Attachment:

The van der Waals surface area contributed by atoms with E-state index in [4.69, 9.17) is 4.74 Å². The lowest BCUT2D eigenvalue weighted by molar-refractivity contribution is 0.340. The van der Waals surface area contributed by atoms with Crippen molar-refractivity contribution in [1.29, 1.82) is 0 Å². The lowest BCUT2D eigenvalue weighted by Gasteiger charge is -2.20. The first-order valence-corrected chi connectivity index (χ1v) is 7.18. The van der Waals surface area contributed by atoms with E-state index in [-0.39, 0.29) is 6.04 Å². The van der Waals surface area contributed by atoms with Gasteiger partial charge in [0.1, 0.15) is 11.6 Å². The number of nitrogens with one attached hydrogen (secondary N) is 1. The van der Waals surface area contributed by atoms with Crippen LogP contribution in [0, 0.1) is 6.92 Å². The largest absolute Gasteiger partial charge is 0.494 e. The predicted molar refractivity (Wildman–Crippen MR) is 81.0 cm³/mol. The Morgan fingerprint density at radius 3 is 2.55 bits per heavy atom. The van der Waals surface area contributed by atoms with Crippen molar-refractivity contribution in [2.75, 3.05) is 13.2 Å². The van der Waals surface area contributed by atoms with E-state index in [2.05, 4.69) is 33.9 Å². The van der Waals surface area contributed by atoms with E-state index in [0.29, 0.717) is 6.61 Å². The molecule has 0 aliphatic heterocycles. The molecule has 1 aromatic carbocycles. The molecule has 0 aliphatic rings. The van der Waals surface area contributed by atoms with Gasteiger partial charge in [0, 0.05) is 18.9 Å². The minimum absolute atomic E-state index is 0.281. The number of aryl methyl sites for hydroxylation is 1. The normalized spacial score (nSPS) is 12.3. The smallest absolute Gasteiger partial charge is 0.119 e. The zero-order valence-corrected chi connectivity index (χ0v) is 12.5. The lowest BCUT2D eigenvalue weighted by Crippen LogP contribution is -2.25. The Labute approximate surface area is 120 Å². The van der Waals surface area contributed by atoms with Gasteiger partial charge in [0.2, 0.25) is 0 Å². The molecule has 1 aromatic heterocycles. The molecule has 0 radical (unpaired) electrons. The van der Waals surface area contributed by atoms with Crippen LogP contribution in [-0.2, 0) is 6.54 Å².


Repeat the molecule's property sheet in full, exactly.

The van der Waals surface area contributed by atoms with E-state index in [4.69, 9.17) is 4.74 Å². The lowest BCUT2D eigenvalue weighted by molar-refractivity contribution is 0.340. The van der Waals surface area contributed by atoms with Crippen molar-refractivity contribution in [1.29, 1.82) is 0 Å². The lowest BCUT2D eigenvalue weighted by Gasteiger charge is -2.20. The first-order valence-corrected chi connectivity index (χ1v) is 7.18. The van der Waals surface area contributed by atoms with E-state index in [-0.39, 0.29) is 6.04 Å². The van der Waals surface area contributed by atoms with Gasteiger partial charge in [0.1, 0.15) is 11.6 Å². The number of nitrogens with one attached hydrogen (secondary N) is 1. The van der Waals surface area contributed by atoms with Crippen LogP contribution in [0, 0.1) is 6.92 Å². The largest absolute Gasteiger partial charge is 0.494 e. The predicted molar refractivity (Wildman–Crippen MR) is 81.0 cm³/mol. The Morgan fingerprint density at radius 3 is 2.55 bits per heavy atom. The van der Waals surface area contributed by atoms with Crippen molar-refractivity contribution in [2.75, 3.05) is 13.2 Å². The van der Waals surface area contributed by atoms with E-state index in [2.05, 4.69) is 33.9 Å². The van der Waals surface area contributed by atoms with E-state index in [0.29, 0.717) is 6.61 Å². The molecule has 0 aliphatic heterocycles. The molecule has 1 aromatic carbocycles. The molecule has 0 aliphatic rings. The van der Waals surface area contributed by atoms with Gasteiger partial charge in [0, 0.05) is 18.9 Å². The minimum absolute atomic E-state index is 0.281. The number of aryl methyl sites for hydroxylation is 1. The normalized spacial score (nSPS) is 12.3. The smallest absolute Gasteiger partial charge is 0.119 e. The zero-order valence-corrected chi connectivity index (χ0v) is 12.5. The lowest BCUT2D eigenvalue weighted by Crippen LogP contribution is -2.25. The Labute approximate surface area is 120 Å². The van der Waals surface area contributed by atoms with Gasteiger partial charge in [0.2, 0.25) is 0 Å². The molecule has 1 aromatic heterocycles. The molecule has 0 radical (unpaired) electrons. The van der Waals surface area contributed by atoms with Crippen LogP contribution in [-0.2, 0) is 6.54 Å².